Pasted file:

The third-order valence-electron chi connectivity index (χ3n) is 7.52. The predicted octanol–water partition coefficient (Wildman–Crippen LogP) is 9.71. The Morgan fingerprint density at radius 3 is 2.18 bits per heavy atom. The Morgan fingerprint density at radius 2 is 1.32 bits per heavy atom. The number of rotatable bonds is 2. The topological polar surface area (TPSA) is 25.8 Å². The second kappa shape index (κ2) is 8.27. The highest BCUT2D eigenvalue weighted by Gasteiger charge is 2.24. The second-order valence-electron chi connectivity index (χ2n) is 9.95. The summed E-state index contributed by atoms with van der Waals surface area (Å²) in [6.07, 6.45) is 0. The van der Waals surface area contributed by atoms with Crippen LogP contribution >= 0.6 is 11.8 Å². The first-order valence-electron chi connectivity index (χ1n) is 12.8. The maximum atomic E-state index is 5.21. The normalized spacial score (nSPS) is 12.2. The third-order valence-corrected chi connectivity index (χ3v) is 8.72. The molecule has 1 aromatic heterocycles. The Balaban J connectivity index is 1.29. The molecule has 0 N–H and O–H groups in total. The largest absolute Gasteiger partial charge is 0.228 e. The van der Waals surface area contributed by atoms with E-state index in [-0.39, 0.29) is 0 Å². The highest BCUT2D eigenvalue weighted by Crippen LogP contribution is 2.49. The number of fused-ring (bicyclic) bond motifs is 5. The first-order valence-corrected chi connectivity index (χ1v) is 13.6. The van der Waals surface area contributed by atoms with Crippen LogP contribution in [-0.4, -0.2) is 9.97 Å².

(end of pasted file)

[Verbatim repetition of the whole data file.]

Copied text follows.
The third-order valence-electron chi connectivity index (χ3n) is 7.52. The predicted octanol–water partition coefficient (Wildman–Crippen LogP) is 9.71. The Morgan fingerprint density at radius 3 is 2.18 bits per heavy atom. The Morgan fingerprint density at radius 2 is 1.32 bits per heavy atom. The number of rotatable bonds is 2. The topological polar surface area (TPSA) is 25.8 Å². The second kappa shape index (κ2) is 8.27. The highest BCUT2D eigenvalue weighted by Gasteiger charge is 2.24. The second-order valence-electron chi connectivity index (χ2n) is 9.95. The summed E-state index contributed by atoms with van der Waals surface area (Å²) in [6.07, 6.45) is 0. The van der Waals surface area contributed by atoms with Crippen LogP contribution >= 0.6 is 11.8 Å². The first-order valence-electron chi connectivity index (χ1n) is 12.8. The maximum atomic E-state index is 5.21. The normalized spacial score (nSPS) is 12.2. The third-order valence-corrected chi connectivity index (χ3v) is 8.72. The molecule has 1 aromatic heterocycles. The Balaban J connectivity index is 1.29. The molecule has 0 N–H and O–H groups in total. The largest absolute Gasteiger partial charge is 0.228 e. The van der Waals surface area contributed by atoms with E-state index in [-0.39, 0.29) is 0 Å². The highest BCUT2D eigenvalue weighted by Crippen LogP contribution is 2.49. The number of fused-ring (bicyclic) bond motifs is 5. The first-order valence-corrected chi connectivity index (χ1v) is 13.6. The van der Waals surface area contributed by atoms with Crippen LogP contribution in [-0.4, -0.2) is 9.97 Å².